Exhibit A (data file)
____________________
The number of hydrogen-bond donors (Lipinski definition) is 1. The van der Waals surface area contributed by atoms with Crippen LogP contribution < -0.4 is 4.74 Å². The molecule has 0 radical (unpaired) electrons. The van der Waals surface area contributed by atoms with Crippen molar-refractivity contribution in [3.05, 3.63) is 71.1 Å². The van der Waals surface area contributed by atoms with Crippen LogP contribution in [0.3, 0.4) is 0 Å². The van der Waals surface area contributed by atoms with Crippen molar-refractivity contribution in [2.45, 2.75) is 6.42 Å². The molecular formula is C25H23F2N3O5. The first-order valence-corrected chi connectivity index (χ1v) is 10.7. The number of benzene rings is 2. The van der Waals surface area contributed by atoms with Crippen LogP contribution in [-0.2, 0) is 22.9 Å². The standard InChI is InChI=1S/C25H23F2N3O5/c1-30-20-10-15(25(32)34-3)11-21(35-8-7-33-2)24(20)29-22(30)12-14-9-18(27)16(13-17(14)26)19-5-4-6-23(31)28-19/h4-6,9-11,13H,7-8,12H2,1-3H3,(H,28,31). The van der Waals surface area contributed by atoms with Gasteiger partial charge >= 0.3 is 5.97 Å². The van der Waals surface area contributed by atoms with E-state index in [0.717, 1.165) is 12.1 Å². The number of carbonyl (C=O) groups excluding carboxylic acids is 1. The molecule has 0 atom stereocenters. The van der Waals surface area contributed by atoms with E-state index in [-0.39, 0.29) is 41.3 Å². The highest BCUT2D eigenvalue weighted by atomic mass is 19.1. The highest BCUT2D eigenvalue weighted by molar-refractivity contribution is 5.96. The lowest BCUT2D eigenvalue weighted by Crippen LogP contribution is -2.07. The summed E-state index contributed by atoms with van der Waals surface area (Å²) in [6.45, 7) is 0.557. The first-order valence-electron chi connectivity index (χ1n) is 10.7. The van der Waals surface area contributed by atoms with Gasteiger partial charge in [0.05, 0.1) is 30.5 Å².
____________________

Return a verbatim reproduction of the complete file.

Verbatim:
The number of hydrogen-bond donors (Lipinski definition) is 1. The van der Waals surface area contributed by atoms with Crippen LogP contribution < -0.4 is 4.74 Å². The molecule has 0 radical (unpaired) electrons. The van der Waals surface area contributed by atoms with Crippen molar-refractivity contribution in [3.05, 3.63) is 71.1 Å². The van der Waals surface area contributed by atoms with Crippen LogP contribution in [0.3, 0.4) is 0 Å². The van der Waals surface area contributed by atoms with Crippen molar-refractivity contribution in [2.45, 2.75) is 6.42 Å². The molecular formula is C25H23F2N3O5. The first-order valence-corrected chi connectivity index (χ1v) is 10.7. The number of benzene rings is 2. The van der Waals surface area contributed by atoms with Crippen LogP contribution in [-0.2, 0) is 22.9 Å². The standard InChI is InChI=1S/C25H23F2N3O5/c1-30-20-10-15(25(32)34-3)11-21(35-8-7-33-2)24(20)29-22(30)12-14-9-18(27)16(13-17(14)26)19-5-4-6-23(31)28-19/h4-6,9-11,13H,7-8,12H2,1-3H3,(H,28,31). The van der Waals surface area contributed by atoms with Gasteiger partial charge >= 0.3 is 5.97 Å². The van der Waals surface area contributed by atoms with E-state index in [0.717, 1.165) is 12.1 Å². The number of carbonyl (C=O) groups excluding carboxylic acids is 1. The molecule has 0 atom stereocenters. The van der Waals surface area contributed by atoms with E-state index in [-0.39, 0.29) is 41.3 Å². The highest BCUT2D eigenvalue weighted by atomic mass is 19.1. The highest BCUT2D eigenvalue weighted by molar-refractivity contribution is 5.96. The lowest BCUT2D eigenvalue weighted by Crippen LogP contribution is -2.07. The summed E-state index contributed by atoms with van der Waals surface area (Å²) in [6.45, 7) is 0.557. The first-order valence-electron chi connectivity index (χ1n) is 10.7. The van der Waals surface area contributed by atoms with Gasteiger partial charge in [0.05, 0.1) is 30.5 Å².